The Republic of Singapore Air Force (RSAF) celebrates its 55th anniversary this year. The public open house held over this weekend begun with a heavy downpour, but instead of dampening spirits, it was an opportunity to showcase the RSAF’s dedication and commitment to its mission.
During the jet scramble capability demonstration, two F-15SG were readied for departure amid heavy rain. Sure, it wasn’t those once-in-50-years type of downpour, but it was a legit downpour nonetheless. Heng Chee How, Senior Minister of State for Defence, remarked about how the RSAF was an “all weather air force”.
I think this is a great show of how the RSAF operates. They are always working, through rain or shine, through public holidays or not, round the clock, never ever stopping.
I served my NSF and reservist in an air base. Although I was not directly involved in air operations, I’m cognisant of the work involved, partly because the same sense of mission also applied in my work.
So often times, I feel miffed when people think that the work in the RSAF is “relaxed”. For example, in the last year when I visited a private clinic for a COVID jab, the doctor while making small talk enquired about where I did my NSF and reservist, and remarked how life must have been very good. The insinuation, of course, is that our work is quite “idle”.
I wanted to correct him, but it would have taken too much time to educate him, so I just let it pass.
The truth could not be more different. A key differentiating factor is about how operational the nature of work is in order to support the mission of the RSAF. People are serious about their work. They take pride in achieving excellence. They take responsibility for the outcomes.
The all weather air force comment reminded me of a field exercise during one of my ICT. It had started to rain heavily toward the end of the exercise. People had expected the exercise to be suspended, or perhaps even cut, since after all it was only a few more hours before the official cessation. Neither of that happened. The exercise continued through the rain. The rain served to remind us about the realities of our operations. Battles are not suspended because of rain. Mind you, I’m not talking about old times, but in recent enough era where normally a “cat 1” would have cancelled many outfield activities.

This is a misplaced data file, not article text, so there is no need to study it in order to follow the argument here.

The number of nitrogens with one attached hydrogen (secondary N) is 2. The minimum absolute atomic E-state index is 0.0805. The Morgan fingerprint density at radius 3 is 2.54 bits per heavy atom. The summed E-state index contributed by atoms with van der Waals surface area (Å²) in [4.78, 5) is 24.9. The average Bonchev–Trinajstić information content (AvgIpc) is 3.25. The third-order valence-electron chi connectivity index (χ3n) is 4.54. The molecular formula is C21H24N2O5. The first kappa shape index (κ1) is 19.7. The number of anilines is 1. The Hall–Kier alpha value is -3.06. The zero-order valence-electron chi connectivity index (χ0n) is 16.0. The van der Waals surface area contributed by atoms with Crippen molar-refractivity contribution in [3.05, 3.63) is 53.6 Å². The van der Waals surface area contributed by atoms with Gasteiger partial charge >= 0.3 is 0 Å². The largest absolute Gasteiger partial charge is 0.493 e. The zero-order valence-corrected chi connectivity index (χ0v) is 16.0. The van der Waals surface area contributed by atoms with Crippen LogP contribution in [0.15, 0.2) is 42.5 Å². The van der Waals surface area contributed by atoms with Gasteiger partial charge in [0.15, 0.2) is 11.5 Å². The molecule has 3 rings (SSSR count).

I cannot help but reiterate about how the nature of work in the air base is very operational. We are not spending out days in a training environment. It is a live environment with real aircraft, real people, real incidents. A lapse of concentration, a mistake, an oversight, or other missteps can have very serious consequences.
Even a mundane task like FOD walk is taken very seriously. This is an activity where many people are tasked to talk through an area of flight line to retrieve FOD (trash, rocks, loose metal objects). This is important because FOD ingested by jet engines can be catastrophic.
Here’s another example. We do not “lose” things in the air base. If you can’t find your screwdriver, you might think that’s a non-issue right, you just replace it, or sign 1206. It is just a screwdriver. No, not in the airfield; that screwdriver is a big deal. A screwdriver doesn’t disappear into thin air. You left it somewhere. The question is where. Maybe it was left in a jet engine. That would be catastrophic. It may be fatal too. So, you don’t lose a screwdriver. We don’t care how, but you gotta find it.
I used to not understand the meaning of “lull period”, “stand down”, or “stand by” when other friends talk about their units, because in the air base, every day is the same; the air base is always forever 100% on ready standby for any action. How could such a concept of “stand down” even make sense?
We can have base-wide exercises while still being 100% on ready standby. While RSAF open house is ongoing, there is no compromise on operational readiness.
Be it rain, public holiday, Chinese New Year, COVID, Presidential Election, we have to be always 100% ready. That’s no other way to it.